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State of Contrasts (Bihar, India)

INDIA | Tuesday, 11 July 2017 | Views [479]

Upon arriving in not just the poorest state in India, but the poorest city, it was evident the next two weeks spent here was going to something incredibly different from my past experiences living, working and travelling for numerous years in Germany, Denmark, England, Sweden and Australia.

 

For me, not just meeting, but developing connections with locals is the forefront of a true expat, traveller or even tourist. Amid the chaos of the state of Bihar, and more particularly the city of Patna in India’s North West was a true sense of poverty, a lack of optimism and a soul destroying disparity between classes. My first thought – how can this be changed?

 

I have a task of contributing to the development of a new school in this area of India – one with a truly international feel, and this is where the change starts. Gender equality, a gap in classes and a movement away from typical education in India is where my initial connections are made. I see slaves, workers, children in despair, women cleaning floors.

 

My local connections ranged from the finance minister, the land minister and educational professionals at a conference where I gave a speech. To middle aged women living in an isolated village, showing me their houses, how they cook, how they live, how they survive without any medical support. I also connected with young university students, wanting a change, some hope. Their politeness and advanced social skills astounded me. These people need opportunity.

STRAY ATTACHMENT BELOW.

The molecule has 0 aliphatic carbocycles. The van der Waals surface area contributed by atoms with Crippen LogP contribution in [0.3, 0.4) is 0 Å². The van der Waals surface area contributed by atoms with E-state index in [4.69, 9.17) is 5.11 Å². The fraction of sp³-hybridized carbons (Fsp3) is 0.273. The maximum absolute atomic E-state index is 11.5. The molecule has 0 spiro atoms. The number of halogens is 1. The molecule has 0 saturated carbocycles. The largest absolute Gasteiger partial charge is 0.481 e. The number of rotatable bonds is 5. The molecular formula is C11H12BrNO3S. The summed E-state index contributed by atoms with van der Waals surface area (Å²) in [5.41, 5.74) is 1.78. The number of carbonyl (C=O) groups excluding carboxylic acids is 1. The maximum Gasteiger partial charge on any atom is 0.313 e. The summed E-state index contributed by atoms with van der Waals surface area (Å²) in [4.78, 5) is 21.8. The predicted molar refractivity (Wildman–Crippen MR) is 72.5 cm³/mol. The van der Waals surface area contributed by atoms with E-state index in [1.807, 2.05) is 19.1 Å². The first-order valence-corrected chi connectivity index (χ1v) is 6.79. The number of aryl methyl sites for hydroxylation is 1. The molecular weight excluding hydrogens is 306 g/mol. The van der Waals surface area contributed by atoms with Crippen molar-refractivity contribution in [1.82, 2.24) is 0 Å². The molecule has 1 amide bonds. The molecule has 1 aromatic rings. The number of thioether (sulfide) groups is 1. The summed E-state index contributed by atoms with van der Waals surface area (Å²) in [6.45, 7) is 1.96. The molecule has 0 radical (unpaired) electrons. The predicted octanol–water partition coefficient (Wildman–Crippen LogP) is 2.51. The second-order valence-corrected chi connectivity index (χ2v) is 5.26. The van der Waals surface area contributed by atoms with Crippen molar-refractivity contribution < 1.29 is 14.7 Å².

Connection with locals in India involves eating their food, drinking their tea, becoming a part of their family, but most importantly; listening, showing respect and helping to minimise the problems, even if it may be in a very small way. These people, with beautiful smiles, drink water they're not supposed to, feed numerous children without any regard for their own need, and sleep in one room. They don't expect much.

 

Along the way, I may have been sick, nervous, going without typical showers and foods, my mind was racing from the chaos and information I was trying to process. In the large scheme of things, I'm glad I could connect with all of the locals I met. I refused I to sit down when someone offered me their seat – my first response was always ‘it’s your seat, I don't need any special attention.’ A smile always ensued. It was worth it.

 

Tags: driving, exploring, hiking, trekking

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